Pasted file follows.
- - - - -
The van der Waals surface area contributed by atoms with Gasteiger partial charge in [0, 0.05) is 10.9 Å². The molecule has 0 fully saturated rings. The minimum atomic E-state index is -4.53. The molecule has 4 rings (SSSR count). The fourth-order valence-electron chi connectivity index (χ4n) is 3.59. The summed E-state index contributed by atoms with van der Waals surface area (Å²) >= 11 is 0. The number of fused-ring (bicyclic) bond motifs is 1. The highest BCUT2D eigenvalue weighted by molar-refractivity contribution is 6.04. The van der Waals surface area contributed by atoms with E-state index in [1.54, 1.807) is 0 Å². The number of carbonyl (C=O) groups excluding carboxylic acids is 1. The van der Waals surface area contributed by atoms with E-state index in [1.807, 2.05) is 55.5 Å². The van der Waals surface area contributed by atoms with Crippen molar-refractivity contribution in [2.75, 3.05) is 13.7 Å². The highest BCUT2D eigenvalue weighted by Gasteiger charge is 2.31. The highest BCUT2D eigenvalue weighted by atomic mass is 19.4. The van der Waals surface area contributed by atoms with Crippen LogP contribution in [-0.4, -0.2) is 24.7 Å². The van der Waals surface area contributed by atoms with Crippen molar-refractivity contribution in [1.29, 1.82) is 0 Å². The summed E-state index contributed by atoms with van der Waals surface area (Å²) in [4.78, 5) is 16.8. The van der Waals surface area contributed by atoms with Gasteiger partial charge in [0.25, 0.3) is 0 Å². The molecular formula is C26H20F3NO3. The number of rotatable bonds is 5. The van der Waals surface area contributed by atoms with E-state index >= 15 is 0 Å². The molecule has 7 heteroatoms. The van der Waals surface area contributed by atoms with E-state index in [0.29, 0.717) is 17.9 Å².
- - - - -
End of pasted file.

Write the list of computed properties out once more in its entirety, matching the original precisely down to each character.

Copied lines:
The van der Waals surface area contributed by atoms with Gasteiger partial charge in [0, 0.05) is 10.9 Å². The molecule has 0 fully saturated rings. The minimum atomic E-state index is -4.53. The molecule has 4 rings (SSSR count). The fourth-order valence-electron chi connectivity index (χ4n) is 3.59. The summed E-state index contributed by atoms with van der Waals surface area (Å²) >= 11 is 0. The number of fused-ring (bicyclic) bond motifs is 1. The highest BCUT2D eigenvalue weighted by molar-refractivity contribution is 6.04. The van der Waals surface area contributed by atoms with E-state index in [1.54, 1.807) is 0 Å². The number of carbonyl (C=O) groups excluding carboxylic acids is 1. The van der Waals surface area contributed by atoms with E-state index in [1.807, 2.05) is 55.5 Å². The van der Waals surface area contributed by atoms with Crippen molar-refractivity contribution in [2.75, 3.05) is 13.7 Å². The highest BCUT2D eigenvalue weighted by Gasteiger charge is 2.31. The highest BCUT2D eigenvalue weighted by atomic mass is 19.4. The van der Waals surface area contributed by atoms with Crippen LogP contribution in [-0.4, -0.2) is 24.7 Å². The van der Waals surface area contributed by atoms with Crippen molar-refractivity contribution in [1.29, 1.82) is 0 Å². The summed E-state index contributed by atoms with van der Waals surface area (Å²) in [4.78, 5) is 16.8. The van der Waals surface area contributed by atoms with Gasteiger partial charge in [0.25, 0.3) is 0 Å². The molecular formula is C26H20F3NO3. The number of rotatable bonds is 5. The van der Waals surface area contributed by atoms with E-state index >= 15 is 0 Å². The molecule has 7 heteroatoms. The van der Waals surface area contributed by atoms with E-state index in [0.29, 0.717) is 17.9 Å².